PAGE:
Dutch-American singer-songwriter Kramies has created an exceptional debut album of lavish dreamy folk.
Ohio-raised musician and songwriter Kramies Windt grew up in the Cleveland suburb of Fairview Park and began his career in the ’80s and ’90s playing in local bands (Summer and Channel are two he started) before venturing out as a solo artist. He relocated to Colorado in the early ’00s around the time he also made the significant decision to embrace sobriety.
Windt has released several well-received EP’s of his signature intimate indie folk (bordering on psychedelic folk) by way of dreampop. Unsurprisingly his 2018 EP ‘Of All The Places Been And Everything The End’ was written in an 18th century Irish castle, a foretaste of the magical realism on his extraordinary self-titled album.
Magical realism as a literary genre genuinely applies to Kramies’ music, with authors like Los Angeles’ Francesca Lia Block writing about the same dark undercurrent of the city as his quickly composed song ‘Hotel in LA’: “The day we hang up / All your photos / In that shitty hotel in LA / California where you grew tired / Probably from the pills you use to take / A little every day.” The drums sound like ocean waves crashing on the shore.
If the album cover looks like a Waldorf children’s book of northern European folktales, then these songs are modern fairytales in the vein of the original Grimm/Andersen ones, not the sanitized Disney versions. Putting aside the topics of addiction, breakups, abandonment, and loss of identity, all formed like the shadowy scenes of an Ingmar Bergman film, the songs themselves sound oddly light and whimsical.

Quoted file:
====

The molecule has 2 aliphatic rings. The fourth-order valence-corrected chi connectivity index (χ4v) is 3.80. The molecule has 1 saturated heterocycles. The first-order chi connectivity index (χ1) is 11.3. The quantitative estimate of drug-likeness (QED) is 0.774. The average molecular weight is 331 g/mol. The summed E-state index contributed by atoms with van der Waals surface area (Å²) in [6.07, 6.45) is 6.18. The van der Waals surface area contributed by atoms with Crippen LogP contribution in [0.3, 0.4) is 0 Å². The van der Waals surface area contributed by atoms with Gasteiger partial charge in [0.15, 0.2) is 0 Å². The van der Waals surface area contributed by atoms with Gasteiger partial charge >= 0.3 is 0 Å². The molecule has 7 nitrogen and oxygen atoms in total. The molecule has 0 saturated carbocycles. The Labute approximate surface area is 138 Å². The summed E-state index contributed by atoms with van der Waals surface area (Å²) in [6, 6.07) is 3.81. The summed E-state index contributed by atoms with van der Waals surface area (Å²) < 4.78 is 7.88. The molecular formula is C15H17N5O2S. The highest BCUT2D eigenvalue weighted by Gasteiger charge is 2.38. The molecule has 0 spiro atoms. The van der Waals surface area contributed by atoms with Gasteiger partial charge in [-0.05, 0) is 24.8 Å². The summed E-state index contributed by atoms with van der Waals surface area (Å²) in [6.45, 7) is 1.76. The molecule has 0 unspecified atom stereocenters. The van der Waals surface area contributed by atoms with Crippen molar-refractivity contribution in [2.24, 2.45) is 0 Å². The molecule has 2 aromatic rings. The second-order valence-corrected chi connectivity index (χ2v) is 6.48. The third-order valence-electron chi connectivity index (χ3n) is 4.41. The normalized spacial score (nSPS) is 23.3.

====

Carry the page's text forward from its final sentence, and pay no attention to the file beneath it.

‘Horses to Maine‘ is tastefully maximalist, with flourishes like brass building on each other into a lush sound. The Robyn Hitchcock-like ‘4:44‘ does the same, until its floating, transcendent ending that would have fit in with the first flush of English ’60s psych folk. On the ’70s-inspired ‘Ohio I’ll Be Fine,’ which Rufus Wainwright should cover someday, Kramies adopts a hurting yet defiantly dismissive attitude.
Kramies describes ‘Owl and the Crow’ as one of the album’s most meaningful songs:
“For one of the first times in my life I recognize instantly where the story and emotion from this song comes from. I rarely remember anything that isn’t emotionally heightened; if something doesn’t carry bits of historic emotional imagery then I don’t really care about it or remember it. This song has stayed with me.”
The unnamed town Kramies “stumbled around,” where ‘It’s hard to stick around’ possibly refers to Cleveland. It could also be Denver, L.A., Paris, or any other city about which he has mixed feelings. But his hometown has a long-standing, intimidating musical heritage: Bobby Womack, Tracy Chapman, Pere Ubu, Trent Reznor, and Screamin’ Jay Hawkins for a start. This album goes far to argue that Kramies may well be included among the Rust Belt city’s great songwriters.